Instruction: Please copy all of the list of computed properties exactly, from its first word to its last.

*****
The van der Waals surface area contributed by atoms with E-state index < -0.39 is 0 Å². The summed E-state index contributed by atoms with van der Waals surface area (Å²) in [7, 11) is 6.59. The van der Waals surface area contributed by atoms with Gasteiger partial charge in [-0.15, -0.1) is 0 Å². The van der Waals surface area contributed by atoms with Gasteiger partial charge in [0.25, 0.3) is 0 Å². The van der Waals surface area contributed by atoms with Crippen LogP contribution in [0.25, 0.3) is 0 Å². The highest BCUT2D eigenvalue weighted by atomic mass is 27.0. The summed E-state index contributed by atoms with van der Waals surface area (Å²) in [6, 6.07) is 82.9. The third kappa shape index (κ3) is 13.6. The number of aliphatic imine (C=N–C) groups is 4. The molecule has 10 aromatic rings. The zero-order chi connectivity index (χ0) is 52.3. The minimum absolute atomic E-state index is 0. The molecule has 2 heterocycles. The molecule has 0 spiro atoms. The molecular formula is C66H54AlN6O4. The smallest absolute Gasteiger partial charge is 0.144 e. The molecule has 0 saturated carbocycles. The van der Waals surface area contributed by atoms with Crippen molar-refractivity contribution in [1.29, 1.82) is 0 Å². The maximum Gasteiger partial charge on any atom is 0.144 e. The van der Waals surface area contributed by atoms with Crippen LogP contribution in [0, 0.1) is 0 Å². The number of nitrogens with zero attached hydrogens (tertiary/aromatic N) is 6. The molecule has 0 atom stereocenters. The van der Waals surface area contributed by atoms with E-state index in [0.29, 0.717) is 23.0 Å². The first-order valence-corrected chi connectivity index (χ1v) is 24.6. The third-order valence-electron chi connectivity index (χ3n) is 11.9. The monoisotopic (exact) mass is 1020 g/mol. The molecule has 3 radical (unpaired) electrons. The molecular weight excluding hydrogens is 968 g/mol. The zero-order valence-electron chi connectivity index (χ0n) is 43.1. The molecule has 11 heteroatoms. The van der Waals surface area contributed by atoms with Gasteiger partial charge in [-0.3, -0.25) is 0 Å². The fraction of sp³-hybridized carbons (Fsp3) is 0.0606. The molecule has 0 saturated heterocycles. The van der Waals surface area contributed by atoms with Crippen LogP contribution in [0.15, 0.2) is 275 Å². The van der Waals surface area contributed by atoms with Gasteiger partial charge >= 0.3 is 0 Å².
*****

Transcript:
The van der Waals surface area contributed by atoms with E-state index < -0.39 is 0 Å². The summed E-state index contributed by atoms with van der Waals surface area (Å²) in [7, 11) is 6.59. The van der Waals surface area contributed by atoms with Gasteiger partial charge in [-0.15, -0.1) is 0 Å². The van der Waals surface area contributed by atoms with Gasteiger partial charge in [0.25, 0.3) is 0 Å². The van der Waals surface area contributed by atoms with Crippen LogP contribution in [0.25, 0.3) is 0 Å². The highest BCUT2D eigenvalue weighted by atomic mass is 27.0. The summed E-state index contributed by atoms with van der Waals surface area (Å²) in [6, 6.07) is 82.9. The third kappa shape index (κ3) is 13.6. The number of aliphatic imine (C=N–C) groups is 4. The molecule has 10 aromatic rings. The zero-order chi connectivity index (χ0) is 52.3. The minimum absolute atomic E-state index is 0. The molecule has 2 heterocycles. The molecule has 0 spiro atoms. The molecular formula is C66H54AlN6O4. The smallest absolute Gasteiger partial charge is 0.144 e. The molecule has 0 saturated carbocycles. The van der Waals surface area contributed by atoms with Crippen molar-refractivity contribution in [1.29, 1.82) is 0 Å². The maximum Gasteiger partial charge on any atom is 0.144 e. The van der Waals surface area contributed by atoms with Crippen LogP contribution in [0, 0.1) is 0 Å². The number of nitrogens with zero attached hydrogens (tertiary/aromatic N) is 6. The molecule has 0 atom stereocenters. The van der Waals surface area contributed by atoms with E-state index in [0.29, 0.717) is 23.0 Å². The first-order valence-corrected chi connectivity index (χ1v) is 24.6. The third-order valence-electron chi connectivity index (χ3n) is 11.9. The monoisotopic (exact) mass is 1020 g/mol. The molecule has 3 radical (unpaired) electrons. The molecular weight excluding hydrogens is 968 g/mol. The zero-order valence-electron chi connectivity index (χ0n) is 43.1. The molecule has 11 heteroatoms. The van der Waals surface area contributed by atoms with Gasteiger partial charge in [-0.3, -0.25) is 0 Å². The fraction of sp³-hybridized carbons (Fsp3) is 0.0606. The molecule has 0 saturated heterocycles. The van der Waals surface area contributed by atoms with Crippen LogP contribution in [0.15, 0.2) is 275 Å². The van der Waals surface area contributed by atoms with Gasteiger partial charge >= 0.3 is 0 Å².